Hereditary is not a classically scary movie. For much of its runtime it is a brooding family drama, focusing less on the slow burn mystery at the heart of the film, and more on the widening fault lines cracking apart the Graham family. It’s an unconventionally daring feat of storytelling, photography, sound, and above all acting that manages to pull off this high wire act of slowly unfolding dread, and ultra-realistic grief and horror.
The film centers on the Graham family as they deal collectively (but mostly individually) with the death of the mysterious matriarch of the family, Grandma Ellen. Everyone seems mostly unfazed by her death; she was a remote and uncaring woman with a track record of emotionally abusing her only living child, Annie (played brilliantly by Toni Collette, who probably sewed up an Oscar nom with this one). But Ellen’s granddaughter, Charlie (Milly Shapiro), is increasingly agitated by her grandmother’s death, and becomes more and more remote.
In an effort to pull Charlie out of her gloom, Annie forces her older brother, Peter (played by Alex Wolff), to take her to a party with him so she can meet new people and get out of the house. This seemingly mundane plot point has horrific consequences, and the Graham family slides into madness and grief, leading to an explosive climax that is as heartbreaking as it is terrifying.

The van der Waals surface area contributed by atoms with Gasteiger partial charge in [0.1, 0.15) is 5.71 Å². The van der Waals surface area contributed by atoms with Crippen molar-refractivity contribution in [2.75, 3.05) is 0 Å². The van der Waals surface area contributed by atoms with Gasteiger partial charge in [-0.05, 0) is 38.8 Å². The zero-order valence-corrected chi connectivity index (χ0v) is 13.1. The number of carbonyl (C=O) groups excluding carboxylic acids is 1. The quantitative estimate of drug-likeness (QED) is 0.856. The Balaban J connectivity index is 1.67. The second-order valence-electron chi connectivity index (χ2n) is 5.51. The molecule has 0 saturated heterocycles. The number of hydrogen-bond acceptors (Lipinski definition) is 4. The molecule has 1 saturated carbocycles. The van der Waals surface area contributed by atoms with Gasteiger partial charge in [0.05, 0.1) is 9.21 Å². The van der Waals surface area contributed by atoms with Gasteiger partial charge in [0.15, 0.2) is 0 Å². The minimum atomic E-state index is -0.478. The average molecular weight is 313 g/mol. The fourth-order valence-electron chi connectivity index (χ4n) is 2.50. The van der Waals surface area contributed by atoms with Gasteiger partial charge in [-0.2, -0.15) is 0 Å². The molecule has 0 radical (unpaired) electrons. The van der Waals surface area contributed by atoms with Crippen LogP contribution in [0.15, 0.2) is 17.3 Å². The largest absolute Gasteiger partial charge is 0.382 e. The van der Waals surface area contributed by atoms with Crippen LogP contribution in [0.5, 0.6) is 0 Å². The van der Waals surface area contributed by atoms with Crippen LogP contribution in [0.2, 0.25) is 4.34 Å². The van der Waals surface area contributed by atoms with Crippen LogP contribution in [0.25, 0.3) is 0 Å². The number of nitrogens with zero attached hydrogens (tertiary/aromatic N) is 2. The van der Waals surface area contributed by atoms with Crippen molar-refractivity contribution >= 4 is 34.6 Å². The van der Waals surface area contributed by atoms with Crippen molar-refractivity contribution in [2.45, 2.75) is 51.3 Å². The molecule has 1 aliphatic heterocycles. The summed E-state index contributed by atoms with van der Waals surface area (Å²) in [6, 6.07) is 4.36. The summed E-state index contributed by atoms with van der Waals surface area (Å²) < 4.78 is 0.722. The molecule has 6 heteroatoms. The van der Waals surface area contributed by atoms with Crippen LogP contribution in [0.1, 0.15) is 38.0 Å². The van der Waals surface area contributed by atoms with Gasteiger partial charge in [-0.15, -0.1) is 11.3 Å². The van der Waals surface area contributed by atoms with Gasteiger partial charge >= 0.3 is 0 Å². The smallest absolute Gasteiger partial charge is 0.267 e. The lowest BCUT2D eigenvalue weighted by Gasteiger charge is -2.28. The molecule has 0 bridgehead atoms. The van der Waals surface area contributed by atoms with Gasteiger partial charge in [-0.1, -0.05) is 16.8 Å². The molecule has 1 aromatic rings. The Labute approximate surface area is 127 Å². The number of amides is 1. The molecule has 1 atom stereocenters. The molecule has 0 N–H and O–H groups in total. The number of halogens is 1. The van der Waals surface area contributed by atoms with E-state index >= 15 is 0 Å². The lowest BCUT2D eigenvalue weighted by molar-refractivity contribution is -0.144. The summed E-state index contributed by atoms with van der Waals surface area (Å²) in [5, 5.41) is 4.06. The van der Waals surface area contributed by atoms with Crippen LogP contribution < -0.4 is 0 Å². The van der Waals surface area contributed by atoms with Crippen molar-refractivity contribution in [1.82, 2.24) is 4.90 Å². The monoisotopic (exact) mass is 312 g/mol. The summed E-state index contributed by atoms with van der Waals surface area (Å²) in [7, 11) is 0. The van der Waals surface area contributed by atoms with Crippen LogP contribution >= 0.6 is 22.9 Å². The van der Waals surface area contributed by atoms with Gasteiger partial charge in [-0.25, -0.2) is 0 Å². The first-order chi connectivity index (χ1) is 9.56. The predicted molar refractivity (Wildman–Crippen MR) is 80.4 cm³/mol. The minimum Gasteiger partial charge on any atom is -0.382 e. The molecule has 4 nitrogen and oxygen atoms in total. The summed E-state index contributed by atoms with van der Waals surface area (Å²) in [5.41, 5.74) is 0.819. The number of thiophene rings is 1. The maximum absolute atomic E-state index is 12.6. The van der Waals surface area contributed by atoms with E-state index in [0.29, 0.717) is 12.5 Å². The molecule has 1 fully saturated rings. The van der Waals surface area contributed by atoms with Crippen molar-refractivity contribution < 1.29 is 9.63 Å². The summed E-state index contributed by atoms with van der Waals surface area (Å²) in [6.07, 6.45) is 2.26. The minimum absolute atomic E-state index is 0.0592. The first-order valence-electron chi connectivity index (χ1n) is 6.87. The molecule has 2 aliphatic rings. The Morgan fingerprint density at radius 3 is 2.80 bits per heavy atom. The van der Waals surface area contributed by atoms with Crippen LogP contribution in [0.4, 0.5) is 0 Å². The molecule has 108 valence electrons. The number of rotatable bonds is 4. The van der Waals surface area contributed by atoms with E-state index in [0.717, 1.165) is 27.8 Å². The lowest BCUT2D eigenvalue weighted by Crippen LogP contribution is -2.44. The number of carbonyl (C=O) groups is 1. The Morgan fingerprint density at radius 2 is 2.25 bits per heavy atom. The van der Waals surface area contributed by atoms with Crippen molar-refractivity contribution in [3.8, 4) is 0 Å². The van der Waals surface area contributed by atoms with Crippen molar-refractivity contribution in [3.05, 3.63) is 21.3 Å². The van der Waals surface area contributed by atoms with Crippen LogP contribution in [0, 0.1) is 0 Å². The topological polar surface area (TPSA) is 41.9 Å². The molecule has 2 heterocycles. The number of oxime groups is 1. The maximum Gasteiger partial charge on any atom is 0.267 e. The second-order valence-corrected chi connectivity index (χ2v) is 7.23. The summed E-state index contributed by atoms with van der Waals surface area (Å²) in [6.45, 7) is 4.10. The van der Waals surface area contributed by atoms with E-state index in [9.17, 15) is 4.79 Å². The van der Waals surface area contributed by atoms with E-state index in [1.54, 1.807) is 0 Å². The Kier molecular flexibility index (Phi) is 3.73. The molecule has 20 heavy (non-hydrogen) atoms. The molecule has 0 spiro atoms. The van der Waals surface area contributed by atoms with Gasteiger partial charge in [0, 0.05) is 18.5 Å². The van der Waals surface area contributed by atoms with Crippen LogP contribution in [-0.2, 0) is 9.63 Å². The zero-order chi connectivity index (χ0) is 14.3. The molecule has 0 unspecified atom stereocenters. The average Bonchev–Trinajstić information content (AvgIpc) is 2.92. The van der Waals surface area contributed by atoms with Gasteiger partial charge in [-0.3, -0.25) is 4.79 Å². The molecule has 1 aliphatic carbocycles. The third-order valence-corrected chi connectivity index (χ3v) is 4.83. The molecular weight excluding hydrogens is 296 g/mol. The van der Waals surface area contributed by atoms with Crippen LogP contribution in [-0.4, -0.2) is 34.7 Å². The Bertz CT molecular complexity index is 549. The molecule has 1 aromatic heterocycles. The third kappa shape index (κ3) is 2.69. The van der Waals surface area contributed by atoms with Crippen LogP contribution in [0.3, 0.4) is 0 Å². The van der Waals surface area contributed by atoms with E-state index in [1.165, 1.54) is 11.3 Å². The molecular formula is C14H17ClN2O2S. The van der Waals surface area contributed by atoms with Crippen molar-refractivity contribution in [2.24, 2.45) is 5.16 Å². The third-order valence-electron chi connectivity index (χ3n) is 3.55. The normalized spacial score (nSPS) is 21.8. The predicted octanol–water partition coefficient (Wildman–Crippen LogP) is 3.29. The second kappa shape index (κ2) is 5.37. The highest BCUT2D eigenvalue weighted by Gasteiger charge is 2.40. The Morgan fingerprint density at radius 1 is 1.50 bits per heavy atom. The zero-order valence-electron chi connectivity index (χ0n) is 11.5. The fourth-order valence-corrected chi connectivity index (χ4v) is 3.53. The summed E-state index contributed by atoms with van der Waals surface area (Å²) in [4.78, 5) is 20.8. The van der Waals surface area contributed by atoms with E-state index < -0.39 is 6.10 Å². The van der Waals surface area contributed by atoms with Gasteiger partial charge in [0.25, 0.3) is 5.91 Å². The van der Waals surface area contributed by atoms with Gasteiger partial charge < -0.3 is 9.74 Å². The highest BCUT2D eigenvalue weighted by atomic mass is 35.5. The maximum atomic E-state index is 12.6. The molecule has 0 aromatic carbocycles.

Hereditary is, more than anything, a story of grief, generational trauma, and the pain and fear of parenthood, and it shares more than a remote connection to other recent horror classics, like The Babadook, The Witch, and The Orphanage. All of these films eschew traditional horror movie tropes in favor of atmospheric studies in familial horror. Hereditary is perhaps the best example of the bunch, building a tale of sadness and terror out of the raw materials of grief, parental suffering, and family strife that is at times so wrenching that it’s difficult to watch. Pawel Pogozelski’s camera lingers painfully long on the faces of characters as they realize the true horror of their mistakes, some shots lasting nearly minutes.
A classic example is a minutes long close up of Peter’s face as he waits for his family to realize the horror of what he’s done. As the camera lingers on his face, we hear the mounting howls of Annie’s grief in the background, the screams carrying us into the next two shots in one continuous wail of pain that lasts minutes. It’s hard to watch, but the camerawork and acting are so good this scene manages to convey more feeling in a few minutes than many movies pack into an entire runtime.
The entire movie is like this; every scene is efficiently produced to wring the maximum amount of energy and emotion. There is no fat, no wasted moment, and by the time it comes to its jaw-dropping closing shot, Hereditary has pulled off a powerful trick, investing the audience so deeply in the Graham family that their ultimate fate is stunning, disturbing, and deeply affecting.
Hereditary has been billed as the scariest movie since The Exorcist, and there is certainly an argument for that. But where The Exorcist required the power of the Devil to invoke its scares, Hereditary is just as frightening without the supernatural. In the end, the Devil is scary, but sometimes human nature is the scariest demon of all.